|The rule of thirds on a perfect evening.|
The above shot is a good example. I was using an APS-C sensor camera with a 53 mm focal length, which works out to about 80 mm relative. It is a far cry from the values previously cited, but I wanted to capture the details in the post while not diminishing the beauty of the background. That is why using a wide angle for landscapes doesn't always work well. If I used a 40 mm lens (relative) and got the fence post the same size as above, the mountains in the background would only be half as big. The shot would be completely different. At 28 mm, the mountains would be about a third of the size.
When shooting landscapes, I often have my 20-35 mm lens on my full frame camera, but keep my 28-300 around just in case I need to zoom in a bit. The ultra wide-angle lens works most of the time, but not always. A standard kit lens (18-55 mm or 28-80 relative) will do quite a lot for you. If you are looking for a good ultra wide-angle lens, there are many third-party manufacturers out there which produce zooms like 10-20 mm, 11-18 mm, or even an 8-16 mm for reasonable prices. Go to this website if you want to see what is available.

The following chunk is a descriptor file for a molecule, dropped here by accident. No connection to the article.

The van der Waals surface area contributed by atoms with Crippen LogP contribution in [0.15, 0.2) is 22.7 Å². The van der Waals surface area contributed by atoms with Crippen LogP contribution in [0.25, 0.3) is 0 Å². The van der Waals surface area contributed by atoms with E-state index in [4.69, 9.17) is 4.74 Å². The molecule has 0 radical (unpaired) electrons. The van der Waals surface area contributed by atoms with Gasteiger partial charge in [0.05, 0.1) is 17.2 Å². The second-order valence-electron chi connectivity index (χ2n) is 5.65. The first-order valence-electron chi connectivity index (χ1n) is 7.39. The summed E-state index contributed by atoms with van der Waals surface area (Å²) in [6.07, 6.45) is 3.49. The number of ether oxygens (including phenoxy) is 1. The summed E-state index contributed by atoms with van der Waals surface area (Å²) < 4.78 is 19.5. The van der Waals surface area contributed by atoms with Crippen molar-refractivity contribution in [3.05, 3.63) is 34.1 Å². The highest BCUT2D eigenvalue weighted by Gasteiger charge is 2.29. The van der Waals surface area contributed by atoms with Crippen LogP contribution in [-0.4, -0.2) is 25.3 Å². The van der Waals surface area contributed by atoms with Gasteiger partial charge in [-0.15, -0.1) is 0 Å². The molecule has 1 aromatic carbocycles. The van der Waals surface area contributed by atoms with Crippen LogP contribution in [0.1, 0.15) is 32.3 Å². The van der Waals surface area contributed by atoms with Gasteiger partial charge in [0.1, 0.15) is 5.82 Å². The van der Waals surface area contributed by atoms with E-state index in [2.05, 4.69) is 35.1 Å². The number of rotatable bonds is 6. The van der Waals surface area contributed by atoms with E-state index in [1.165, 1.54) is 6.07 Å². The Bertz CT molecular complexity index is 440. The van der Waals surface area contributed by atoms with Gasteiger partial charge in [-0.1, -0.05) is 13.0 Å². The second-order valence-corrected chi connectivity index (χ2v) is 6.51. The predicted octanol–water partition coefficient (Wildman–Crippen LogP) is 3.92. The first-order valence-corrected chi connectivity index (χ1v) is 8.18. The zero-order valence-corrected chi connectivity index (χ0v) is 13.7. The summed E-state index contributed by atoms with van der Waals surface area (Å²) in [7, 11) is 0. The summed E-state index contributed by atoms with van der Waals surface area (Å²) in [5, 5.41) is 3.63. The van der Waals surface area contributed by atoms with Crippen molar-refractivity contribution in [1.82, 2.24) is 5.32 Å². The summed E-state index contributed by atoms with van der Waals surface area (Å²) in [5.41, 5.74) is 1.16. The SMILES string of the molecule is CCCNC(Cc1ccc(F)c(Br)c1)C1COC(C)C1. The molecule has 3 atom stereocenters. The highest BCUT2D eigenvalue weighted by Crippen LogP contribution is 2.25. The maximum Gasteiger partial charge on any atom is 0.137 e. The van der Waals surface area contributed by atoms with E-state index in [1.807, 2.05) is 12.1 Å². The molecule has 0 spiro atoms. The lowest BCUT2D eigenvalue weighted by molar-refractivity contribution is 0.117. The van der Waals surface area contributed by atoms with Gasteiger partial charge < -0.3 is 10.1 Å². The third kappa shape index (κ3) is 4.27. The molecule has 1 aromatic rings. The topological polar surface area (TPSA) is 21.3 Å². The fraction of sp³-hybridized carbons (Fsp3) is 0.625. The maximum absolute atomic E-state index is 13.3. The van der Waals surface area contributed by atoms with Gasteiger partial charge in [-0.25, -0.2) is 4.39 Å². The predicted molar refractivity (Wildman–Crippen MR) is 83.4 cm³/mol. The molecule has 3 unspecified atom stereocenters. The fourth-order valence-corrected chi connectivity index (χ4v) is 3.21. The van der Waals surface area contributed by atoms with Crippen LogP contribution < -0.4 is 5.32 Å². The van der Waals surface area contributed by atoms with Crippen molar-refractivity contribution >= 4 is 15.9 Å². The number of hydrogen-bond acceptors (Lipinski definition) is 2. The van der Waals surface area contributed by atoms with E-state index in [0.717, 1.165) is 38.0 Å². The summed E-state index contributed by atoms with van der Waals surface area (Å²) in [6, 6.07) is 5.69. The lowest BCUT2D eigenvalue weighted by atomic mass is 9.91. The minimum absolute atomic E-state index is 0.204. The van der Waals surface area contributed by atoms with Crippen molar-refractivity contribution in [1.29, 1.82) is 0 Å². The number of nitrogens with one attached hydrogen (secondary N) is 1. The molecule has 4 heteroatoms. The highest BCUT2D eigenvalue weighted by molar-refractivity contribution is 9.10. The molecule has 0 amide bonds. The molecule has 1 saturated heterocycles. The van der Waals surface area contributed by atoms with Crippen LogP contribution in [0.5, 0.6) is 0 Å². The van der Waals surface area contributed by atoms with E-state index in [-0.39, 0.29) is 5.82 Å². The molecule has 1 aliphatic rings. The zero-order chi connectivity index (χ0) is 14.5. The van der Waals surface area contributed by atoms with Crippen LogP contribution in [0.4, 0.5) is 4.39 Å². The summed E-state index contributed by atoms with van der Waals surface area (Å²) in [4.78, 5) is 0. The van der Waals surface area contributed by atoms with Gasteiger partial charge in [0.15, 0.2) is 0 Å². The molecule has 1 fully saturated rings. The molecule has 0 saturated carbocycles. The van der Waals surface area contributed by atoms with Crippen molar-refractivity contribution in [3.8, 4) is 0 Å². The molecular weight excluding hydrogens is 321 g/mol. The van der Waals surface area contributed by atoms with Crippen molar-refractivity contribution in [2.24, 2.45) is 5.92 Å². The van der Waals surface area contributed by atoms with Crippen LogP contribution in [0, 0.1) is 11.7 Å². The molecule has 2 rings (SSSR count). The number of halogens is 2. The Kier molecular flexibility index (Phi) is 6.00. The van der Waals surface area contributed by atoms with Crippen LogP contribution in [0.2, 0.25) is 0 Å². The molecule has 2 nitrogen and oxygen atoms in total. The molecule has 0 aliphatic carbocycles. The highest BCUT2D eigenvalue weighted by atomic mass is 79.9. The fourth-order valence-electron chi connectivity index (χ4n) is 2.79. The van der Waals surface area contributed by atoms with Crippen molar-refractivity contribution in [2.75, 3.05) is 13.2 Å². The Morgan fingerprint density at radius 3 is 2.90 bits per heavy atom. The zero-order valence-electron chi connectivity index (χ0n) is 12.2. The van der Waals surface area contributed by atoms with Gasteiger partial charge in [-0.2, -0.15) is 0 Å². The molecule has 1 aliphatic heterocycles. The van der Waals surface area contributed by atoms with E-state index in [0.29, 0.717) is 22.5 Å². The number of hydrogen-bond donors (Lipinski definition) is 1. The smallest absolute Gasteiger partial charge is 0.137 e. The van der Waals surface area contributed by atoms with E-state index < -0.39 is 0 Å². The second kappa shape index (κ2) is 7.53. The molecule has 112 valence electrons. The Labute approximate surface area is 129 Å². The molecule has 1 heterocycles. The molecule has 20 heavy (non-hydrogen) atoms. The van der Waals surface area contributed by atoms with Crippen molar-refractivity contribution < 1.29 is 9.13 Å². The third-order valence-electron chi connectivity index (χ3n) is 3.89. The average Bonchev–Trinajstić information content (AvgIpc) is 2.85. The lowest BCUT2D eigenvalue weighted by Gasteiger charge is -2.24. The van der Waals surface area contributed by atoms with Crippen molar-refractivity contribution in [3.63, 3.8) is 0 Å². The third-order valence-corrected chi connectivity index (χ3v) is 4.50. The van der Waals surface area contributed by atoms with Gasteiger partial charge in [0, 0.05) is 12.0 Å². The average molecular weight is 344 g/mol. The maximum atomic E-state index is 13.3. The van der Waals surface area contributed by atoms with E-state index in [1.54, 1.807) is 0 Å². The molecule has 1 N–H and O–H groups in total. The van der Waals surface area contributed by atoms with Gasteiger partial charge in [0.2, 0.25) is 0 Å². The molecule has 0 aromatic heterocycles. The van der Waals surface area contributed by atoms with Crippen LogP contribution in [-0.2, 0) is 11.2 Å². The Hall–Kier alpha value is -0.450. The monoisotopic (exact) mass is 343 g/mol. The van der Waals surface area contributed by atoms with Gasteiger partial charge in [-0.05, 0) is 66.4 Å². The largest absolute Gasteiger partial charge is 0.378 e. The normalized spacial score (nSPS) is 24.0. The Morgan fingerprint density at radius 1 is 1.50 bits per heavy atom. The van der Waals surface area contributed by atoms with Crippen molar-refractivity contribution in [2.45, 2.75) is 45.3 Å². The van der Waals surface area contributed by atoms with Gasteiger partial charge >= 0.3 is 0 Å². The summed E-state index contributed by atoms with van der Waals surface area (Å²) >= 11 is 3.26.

A big reason I use the wide and ultrawide angle focal lengths is because of the great depth of field they give you. Lower focal lengths give you more depth of field at any given aperture. I usually also choose a higher f/number such as f/11 or f/16 and am careful about my point of focus to get as much in focus as possible. The above shot was done at f/13 and my point of focus would have been somewhere behind the fence post. The beautiful thing about digital cameras is the fact you can check your shot afterward and tinker with the various settings as desire or necessity dictate.
Go somewhere local with attractive scenery and play with foreground and background relationships. Try different focal lengths, keep apertures relative small and check your shots afterward for quality and focus. Remember the rule of thirds; don't let the foreground overwhelm the background or be overwhelmed by the background. Zooming in and out and changing your position will go a long way towards allowing you to find the right balance. Most importantly though, have fun.
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